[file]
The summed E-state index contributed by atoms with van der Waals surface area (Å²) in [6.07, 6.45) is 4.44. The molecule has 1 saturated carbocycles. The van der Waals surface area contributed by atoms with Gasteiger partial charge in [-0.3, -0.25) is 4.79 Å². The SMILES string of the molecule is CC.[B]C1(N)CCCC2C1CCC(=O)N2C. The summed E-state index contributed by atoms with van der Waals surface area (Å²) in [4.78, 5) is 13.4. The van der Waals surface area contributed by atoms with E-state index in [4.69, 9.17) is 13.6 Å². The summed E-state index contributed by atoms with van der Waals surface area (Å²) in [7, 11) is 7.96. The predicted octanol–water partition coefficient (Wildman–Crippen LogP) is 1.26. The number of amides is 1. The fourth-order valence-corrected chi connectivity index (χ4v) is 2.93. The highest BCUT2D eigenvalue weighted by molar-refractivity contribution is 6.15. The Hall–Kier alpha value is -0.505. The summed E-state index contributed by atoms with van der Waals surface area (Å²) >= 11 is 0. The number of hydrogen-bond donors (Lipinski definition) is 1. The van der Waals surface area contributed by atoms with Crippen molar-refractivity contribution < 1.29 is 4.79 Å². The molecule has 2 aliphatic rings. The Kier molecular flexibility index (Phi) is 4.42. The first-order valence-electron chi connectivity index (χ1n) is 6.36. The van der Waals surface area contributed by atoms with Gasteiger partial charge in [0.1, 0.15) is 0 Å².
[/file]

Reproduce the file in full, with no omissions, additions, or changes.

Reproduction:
The summed E-state index contributed by atoms with van der Waals surface area (Å²) in [6.07, 6.45) is 4.44. The molecule has 1 saturated carbocycles. The van der Waals surface area contributed by atoms with Gasteiger partial charge in [-0.3, -0.25) is 4.79 Å². The SMILES string of the molecule is CC.[B]C1(N)CCCC2C1CCC(=O)N2C. The summed E-state index contributed by atoms with van der Waals surface area (Å²) in [4.78, 5) is 13.4. The van der Waals surface area contributed by atoms with E-state index in [4.69, 9.17) is 13.6 Å². The summed E-state index contributed by atoms with van der Waals surface area (Å²) in [7, 11) is 7.96. The predicted octanol–water partition coefficient (Wildman–Crippen LogP) is 1.26. The number of amides is 1. The fourth-order valence-corrected chi connectivity index (χ4v) is 2.93. The highest BCUT2D eigenvalue weighted by molar-refractivity contribution is 6.15. The Hall–Kier alpha value is -0.505. The summed E-state index contributed by atoms with van der Waals surface area (Å²) >= 11 is 0. The number of hydrogen-bond donors (Lipinski definition) is 1. The van der Waals surface area contributed by atoms with Crippen molar-refractivity contribution < 1.29 is 4.79 Å². The molecule has 2 aliphatic rings. The Kier molecular flexibility index (Phi) is 4.42. The first-order valence-electron chi connectivity index (χ1n) is 6.36. The van der Waals surface area contributed by atoms with Gasteiger partial charge in [0.1, 0.15) is 0 Å².